Images by Phil... and June
Our South Africa Experience - 2007
March 28, 2007

We land in Johannesburg.  It’s great to see our friends, Stu and Marilyn Cook again.  We load into their little truck after changing our US dollars into Rand and head out on the 3-hour journey to their property--"Grace Place."  We stopped on the road for pizza outside of Nilestram (Nile Stream).  It rains a bit...  which is very welcome.

Finally, arriving at Grace Place, we go to the Cooks’ home, get our bearings, then head out for our little cottage.  We’re exhausted from the long trip, so we just collapsed in bed for the night.
April 3 – Tuesday: It's Soup Kitchen prep. day!Stu went to town for a new water tank and to get our share of the bread for sandwiches for the kids at Soup Kitchen tomorrow.While he was gone, I worked on putting together our *Vacation Bible School missions class materials. With Phil and Marilyn's input we completed a first draft.  I now have a list of the necessary photos we'll need.

Marilyn, Phil and I make 240 peanut butter and jam sandwiches for the kids at tomorrow’s Soup Kitchen day.

We're exhausted again!  This Jet-lag is a drag!  The 9 hour time difference really takes a toll...  it just takes time for our internal clock to adjust.


April 4 – Wednesday: Soup Kitchen day!One of the most important reasons we came is to witness, work and record this ministry.

About 8:00 am we load all of the sandwiches made yesterday, several gallons of water, and other supplies into the back of the truck.

We pick up Alise, Adam and their 3 kids (Helen, Madeleana, and Anna) on our way into Lesideng.We also pick up fresh, cold milk from a retired vet, who is now a dairy farmer.

We then picked up more sandwiches made by others (there’s90 loaves of bread to be made into sandwiches each week – enough for each child and attending adults (often 700 or more).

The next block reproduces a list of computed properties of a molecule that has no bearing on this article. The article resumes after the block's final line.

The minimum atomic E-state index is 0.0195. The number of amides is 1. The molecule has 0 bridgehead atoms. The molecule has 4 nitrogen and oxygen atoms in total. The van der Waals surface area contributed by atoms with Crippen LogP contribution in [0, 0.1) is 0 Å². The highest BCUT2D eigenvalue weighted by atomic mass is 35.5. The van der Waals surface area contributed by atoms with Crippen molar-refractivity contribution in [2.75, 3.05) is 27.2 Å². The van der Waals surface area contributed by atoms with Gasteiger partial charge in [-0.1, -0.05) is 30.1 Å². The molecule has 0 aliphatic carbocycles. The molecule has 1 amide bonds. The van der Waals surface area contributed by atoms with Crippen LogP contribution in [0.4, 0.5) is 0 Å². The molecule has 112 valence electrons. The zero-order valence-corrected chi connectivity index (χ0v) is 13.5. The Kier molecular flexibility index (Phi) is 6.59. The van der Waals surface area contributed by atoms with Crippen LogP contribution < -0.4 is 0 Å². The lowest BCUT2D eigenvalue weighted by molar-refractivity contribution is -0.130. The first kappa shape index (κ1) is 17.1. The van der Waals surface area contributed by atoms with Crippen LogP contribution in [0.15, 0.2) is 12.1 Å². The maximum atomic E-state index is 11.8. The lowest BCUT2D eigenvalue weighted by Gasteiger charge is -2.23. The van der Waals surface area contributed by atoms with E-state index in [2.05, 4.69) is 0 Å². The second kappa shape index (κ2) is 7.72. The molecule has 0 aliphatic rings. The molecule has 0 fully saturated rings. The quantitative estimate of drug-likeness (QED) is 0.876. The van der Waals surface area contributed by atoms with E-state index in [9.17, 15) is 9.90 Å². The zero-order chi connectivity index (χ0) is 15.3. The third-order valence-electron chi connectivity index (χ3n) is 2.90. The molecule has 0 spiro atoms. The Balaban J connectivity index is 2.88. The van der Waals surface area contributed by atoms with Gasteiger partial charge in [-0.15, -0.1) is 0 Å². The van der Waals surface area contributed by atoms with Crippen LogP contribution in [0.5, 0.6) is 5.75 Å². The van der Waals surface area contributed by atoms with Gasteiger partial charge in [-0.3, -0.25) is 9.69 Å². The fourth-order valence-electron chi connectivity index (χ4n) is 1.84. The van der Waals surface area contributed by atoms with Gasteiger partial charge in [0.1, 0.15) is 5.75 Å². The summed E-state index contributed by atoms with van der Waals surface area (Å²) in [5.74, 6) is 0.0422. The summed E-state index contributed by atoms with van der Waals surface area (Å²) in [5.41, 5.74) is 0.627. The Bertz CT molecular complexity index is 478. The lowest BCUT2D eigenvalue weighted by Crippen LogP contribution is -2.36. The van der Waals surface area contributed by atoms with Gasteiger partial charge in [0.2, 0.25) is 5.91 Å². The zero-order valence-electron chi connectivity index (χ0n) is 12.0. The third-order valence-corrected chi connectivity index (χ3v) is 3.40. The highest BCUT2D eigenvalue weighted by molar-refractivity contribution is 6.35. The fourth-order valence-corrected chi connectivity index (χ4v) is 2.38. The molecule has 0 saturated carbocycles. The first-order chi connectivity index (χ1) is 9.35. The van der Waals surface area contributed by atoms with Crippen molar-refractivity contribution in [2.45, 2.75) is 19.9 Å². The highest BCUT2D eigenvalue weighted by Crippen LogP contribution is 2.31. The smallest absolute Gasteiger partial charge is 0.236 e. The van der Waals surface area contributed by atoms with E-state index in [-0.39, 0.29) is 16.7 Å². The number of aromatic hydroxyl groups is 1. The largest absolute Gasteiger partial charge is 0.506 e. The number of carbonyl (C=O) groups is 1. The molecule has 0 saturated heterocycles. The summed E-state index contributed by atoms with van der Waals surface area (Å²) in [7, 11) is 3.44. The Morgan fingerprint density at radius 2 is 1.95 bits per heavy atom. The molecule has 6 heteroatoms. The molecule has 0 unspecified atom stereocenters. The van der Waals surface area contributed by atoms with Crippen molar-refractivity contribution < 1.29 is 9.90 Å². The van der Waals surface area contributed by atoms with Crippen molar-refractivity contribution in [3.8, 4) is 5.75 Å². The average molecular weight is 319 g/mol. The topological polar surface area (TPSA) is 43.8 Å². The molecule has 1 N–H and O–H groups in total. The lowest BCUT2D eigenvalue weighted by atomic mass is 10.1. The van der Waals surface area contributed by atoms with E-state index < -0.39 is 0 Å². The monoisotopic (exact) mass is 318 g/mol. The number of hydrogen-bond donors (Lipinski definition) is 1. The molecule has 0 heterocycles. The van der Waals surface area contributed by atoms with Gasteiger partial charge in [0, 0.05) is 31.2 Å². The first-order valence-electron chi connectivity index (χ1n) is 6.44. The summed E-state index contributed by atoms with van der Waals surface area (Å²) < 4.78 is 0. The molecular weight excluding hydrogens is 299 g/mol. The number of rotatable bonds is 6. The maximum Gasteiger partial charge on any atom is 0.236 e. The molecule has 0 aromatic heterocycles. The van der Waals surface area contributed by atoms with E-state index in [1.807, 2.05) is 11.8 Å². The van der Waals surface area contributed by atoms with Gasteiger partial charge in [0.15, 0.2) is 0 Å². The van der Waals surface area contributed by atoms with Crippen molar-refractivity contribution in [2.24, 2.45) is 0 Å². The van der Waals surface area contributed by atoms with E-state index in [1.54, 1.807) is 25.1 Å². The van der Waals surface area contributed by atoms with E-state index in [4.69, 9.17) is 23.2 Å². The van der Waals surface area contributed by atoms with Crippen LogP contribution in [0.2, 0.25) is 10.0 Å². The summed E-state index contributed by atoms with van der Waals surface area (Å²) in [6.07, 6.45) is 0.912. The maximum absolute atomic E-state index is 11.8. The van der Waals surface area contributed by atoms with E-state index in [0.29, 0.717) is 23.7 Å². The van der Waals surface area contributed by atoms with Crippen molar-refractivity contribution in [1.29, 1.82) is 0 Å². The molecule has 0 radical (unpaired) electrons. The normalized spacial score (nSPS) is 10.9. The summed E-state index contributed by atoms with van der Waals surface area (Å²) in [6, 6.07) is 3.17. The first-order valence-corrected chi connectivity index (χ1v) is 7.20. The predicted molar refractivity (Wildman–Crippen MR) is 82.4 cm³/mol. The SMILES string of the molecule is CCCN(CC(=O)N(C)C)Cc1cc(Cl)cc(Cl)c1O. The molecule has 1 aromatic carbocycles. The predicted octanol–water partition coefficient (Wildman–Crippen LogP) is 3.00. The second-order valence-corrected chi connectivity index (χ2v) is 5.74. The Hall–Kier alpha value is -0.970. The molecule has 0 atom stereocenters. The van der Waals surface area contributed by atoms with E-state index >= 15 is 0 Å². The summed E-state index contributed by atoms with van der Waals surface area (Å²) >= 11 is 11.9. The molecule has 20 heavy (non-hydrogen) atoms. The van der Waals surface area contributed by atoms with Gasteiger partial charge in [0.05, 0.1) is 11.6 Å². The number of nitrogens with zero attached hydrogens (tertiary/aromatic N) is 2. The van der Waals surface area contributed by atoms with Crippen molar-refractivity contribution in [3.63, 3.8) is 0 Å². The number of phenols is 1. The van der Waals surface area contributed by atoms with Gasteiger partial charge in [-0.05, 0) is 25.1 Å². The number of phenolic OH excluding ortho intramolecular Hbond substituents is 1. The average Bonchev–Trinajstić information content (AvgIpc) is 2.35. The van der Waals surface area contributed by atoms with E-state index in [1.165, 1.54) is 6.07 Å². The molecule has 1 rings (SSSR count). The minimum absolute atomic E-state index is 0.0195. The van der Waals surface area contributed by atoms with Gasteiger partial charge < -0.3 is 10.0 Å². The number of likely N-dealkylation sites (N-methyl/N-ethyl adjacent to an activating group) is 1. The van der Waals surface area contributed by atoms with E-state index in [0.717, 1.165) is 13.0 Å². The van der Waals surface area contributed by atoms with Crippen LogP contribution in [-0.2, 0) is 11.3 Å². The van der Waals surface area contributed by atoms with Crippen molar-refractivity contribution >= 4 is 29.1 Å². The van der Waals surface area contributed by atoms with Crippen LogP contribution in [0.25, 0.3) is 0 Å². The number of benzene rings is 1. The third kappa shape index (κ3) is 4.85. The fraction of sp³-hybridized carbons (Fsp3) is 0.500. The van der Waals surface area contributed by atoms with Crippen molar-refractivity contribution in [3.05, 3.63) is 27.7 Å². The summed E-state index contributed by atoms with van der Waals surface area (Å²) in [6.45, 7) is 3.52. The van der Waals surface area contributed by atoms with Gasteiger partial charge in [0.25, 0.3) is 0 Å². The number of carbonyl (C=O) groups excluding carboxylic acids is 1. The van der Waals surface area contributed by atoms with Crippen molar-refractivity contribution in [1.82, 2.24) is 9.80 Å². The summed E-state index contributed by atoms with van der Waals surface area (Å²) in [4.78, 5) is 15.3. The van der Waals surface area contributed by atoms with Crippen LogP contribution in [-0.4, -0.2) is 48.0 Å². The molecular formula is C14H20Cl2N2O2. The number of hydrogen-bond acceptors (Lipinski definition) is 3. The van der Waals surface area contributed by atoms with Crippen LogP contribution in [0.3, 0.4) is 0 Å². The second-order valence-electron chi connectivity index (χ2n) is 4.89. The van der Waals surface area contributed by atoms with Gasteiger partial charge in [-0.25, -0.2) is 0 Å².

Update:   By mid 2009, the number of children attending has risen to over 900!

When we arrived at the Soup Kitchen tent, there was already a gang of kids waiting outside the fence.    Marilyn and eight other volunteers immediately begin shepherding the children and setting up.

There are three full sessions / one morning session at the tent with the pre-schoolers, another session at the extension (the community dump site), and a third afternoon session with the school age children, back in the tent.

The tent got very hot and the kids very loud... they were kids!  They spilled milk, dropped sandwiches in dust, but they picked them right up and ate without a pause.  The children are actually pretty well behaved and they really love to sing... loud!

See " The Prayer of The Children " Video  (just click on the photo to the right  -- >>>
 

Phil found a little shade beside a skinny little tree, so he set up his video camera there and I sat in the shade of a tin shack.

The children were curious, and because we couldn’t communicate is a common verbal language, I decided to see if they understood the language of peek-a-boo.  That was a really big hit!  They loved it, but I think I may have created a monster.... they "peek-a-boo'd" everything and everybody...  but their near uncontrollable laughter was music to our ears!

After lunch, we go back to the big tent for the 2:00 pm session (school kids). It’s pretty much a repeat of the morning but with the older children.

We actually fed and taught about 700 children that day. (that number has grown to over 900 since then).  By placing the glasses in rows of 10–they are able to know exactly how many children are fed during each session.